The long-awaited sequel to the 2008 Massacre at Mountain Meadows has finally arrived!1 Published by Oxford University Press, Vengeance is Mine: The Mountain Meadows Massacre and Its Aftermath was written by Richard E. Turley Jr. and Barbara Jones Brown. Both Rick and Barbara worked on the first book Massacre at Mountain Meadows, Rick as co-author (with Glen Leonard and the late Ron Walker) and Barbara as content editor.

Vengeance is Mine begins where the first volume left off, at the time of the massacre on 11 September 1857. Although details and context of the massacre are discussed throughout, this book’s emphasis is on the cover-up, investigation, and eventual prosecution of some of those responsible. The authors successfully illustrate how “[a]ttempts to wield the case as a political weapon resulted in justice delayed—and justice denied—for the innocent victims of the massacre and their families.”2

A major difference between Massacre at Mountain Meadows and Vengeance is Mine is the reference material. The first book had lengthy endnotes and various appendices listing the names of emigrants, militiamen and American Indians.3 In contrast, Vengeance is Mine has no appendices, and the endnotes are extremely brief. All pertinent information was included within the narrative itself. This leads to sometimes odd interruptions in the story, such as inserting that modern researchers believe naturally occurring anthrax was the likely culprit for cattle deaths near Fillmore rather than poisoning.4

More often than not, the interruptions are fact-checking, pointing out when folks were lying or purposefully obfuscating (which happens a lot in the book). Tracking the changing retellings and testimonies was likely infuriating for the researchers, but readers benefit by seeing how and when the stories morphed over time. In the process, the authors also debunk popular myths and explain how they likely developed.

Documenting when the perpetrators began to hide their involvement illustrates why Church leaders in Salt Lake City initially insisted that Paiutes were responsible for the attack. This was, after all, the story fellow member John D. Lee gave them. Non-Mormon government officials obtained more accurate intelligence about Mormon involvement in the massacre, but Latter-day Saints quickly dismissed these claims as anti-Mormon lies. In fact, one of the few “heroes” in the volume is undoubtedly Jacob Forney, the non-Mormon Utah Indian Affairs superintendent, who investigated the massacre in the late 1850s and worked to get the seventeen surviving children back to their families in Arkansas.

The multiplicity of government and military officials over the decades covered in this book can get overwhelming, but the authors worked to make the narrative as accessible as possible. Paragraphs and chapters are short. Like the first book, each chapter has a subheading providing the dates and locations covered. (There were still times I wished there was a separate timeline.)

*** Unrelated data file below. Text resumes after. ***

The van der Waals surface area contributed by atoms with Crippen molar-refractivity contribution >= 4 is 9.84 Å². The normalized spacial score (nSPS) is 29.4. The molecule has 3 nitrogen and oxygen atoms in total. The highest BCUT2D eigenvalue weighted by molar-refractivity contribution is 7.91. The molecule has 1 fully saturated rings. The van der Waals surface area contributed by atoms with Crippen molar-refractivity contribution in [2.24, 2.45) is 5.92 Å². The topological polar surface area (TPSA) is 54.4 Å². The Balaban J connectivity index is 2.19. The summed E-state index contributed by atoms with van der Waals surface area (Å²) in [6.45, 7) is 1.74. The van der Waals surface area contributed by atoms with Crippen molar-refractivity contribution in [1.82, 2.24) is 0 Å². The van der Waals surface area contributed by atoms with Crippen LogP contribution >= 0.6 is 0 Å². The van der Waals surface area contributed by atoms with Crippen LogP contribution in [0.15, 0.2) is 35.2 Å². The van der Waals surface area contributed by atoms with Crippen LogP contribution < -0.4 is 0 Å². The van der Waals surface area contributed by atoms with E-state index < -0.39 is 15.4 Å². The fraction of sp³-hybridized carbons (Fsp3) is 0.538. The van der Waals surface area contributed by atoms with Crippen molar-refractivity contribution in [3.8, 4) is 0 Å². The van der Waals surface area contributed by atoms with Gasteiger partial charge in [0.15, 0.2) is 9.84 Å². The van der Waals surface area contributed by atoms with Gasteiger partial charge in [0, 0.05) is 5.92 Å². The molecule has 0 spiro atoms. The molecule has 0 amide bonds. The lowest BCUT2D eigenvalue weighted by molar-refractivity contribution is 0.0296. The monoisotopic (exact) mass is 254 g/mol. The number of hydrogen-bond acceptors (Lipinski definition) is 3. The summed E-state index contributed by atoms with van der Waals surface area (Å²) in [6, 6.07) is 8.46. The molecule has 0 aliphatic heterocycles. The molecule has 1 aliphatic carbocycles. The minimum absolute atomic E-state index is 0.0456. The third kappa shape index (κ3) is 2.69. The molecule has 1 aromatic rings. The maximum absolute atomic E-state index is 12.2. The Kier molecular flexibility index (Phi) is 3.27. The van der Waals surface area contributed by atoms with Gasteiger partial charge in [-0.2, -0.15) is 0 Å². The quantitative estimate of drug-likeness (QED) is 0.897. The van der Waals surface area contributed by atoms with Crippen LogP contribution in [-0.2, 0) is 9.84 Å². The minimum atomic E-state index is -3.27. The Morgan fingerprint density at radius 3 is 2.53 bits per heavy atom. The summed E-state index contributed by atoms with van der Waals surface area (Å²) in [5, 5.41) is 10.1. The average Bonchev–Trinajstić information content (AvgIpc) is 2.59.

Two maps are included inside the front and back covers. One illustrates the westward emigration trails in the United States in 1857 and also points out the locations in Arkansas where the massacre victims originated. The map inside the back cover shows the locations of attacks against emigrant companies in 1857 (both before and after Mountain Meadows).

This book is useful for those who want to understand the Mountain Meadows massacre, the cover-up, and why justice was ultimately lacking.5 Those studying the Utah War and the Utah Territory’s executive and judicial branches will also find the book helpful. Both the military conflict and bickering among various federal appointees affected investigation and prosecution of the Mountain Meadows massacre in the 1850s and 1870s. Other massacres in Utah, primarily against Amerian Indians, are mentioned to highlight racial prejudice, but they are not treated in-depth.6

For those who want to listen to the authors discuss the book, check out the most recent MormonLand podcast from The Salt Lake Tribune. Those who’d like to read comments from the authors instead can check out a post at From the Desk blog. To see the authors in-person, come to Benchmark Books in Salt Lake City on the evening of Thursday, June 1st, at 6pm.

1 Technically the publication date is 30 May 2023, but the book is available now to purchase via your favorite bookseller. Signed copies are available at Benchmark Books in Salt Lake City, which is where I got my copy.

2 Richard E. Turley Jr. and Barbara Jones Brown, Vengeance is Mine: The Mountain Meadows Massacre and Its Aftermath (New York: Oxford University Press, 2023), xv.

3 Expanded versions of the emigrant and militiamen lists are available online at

4 Turley and Brown, Vengeance is Mine, 174.

5 Nine men were finally indicted in September 1874, but it took until March 1877 before John D. Lee, the only person convicted, was executed. Turley and Brown, Vengeance is Mine, 287 and 375.

6 In speaking of the 1863 Bear River Massacre, the authors stated, “The irony in the opposing perceptions of Utah Territory’s two major massacres, occurring within six years of each other, is striking. While the Mountain Meadows Massacre was widely condemned, the significantly larger Bear River Massacre was hailed as a victory.” Turley and Brown, Vengeance is Mine, 237.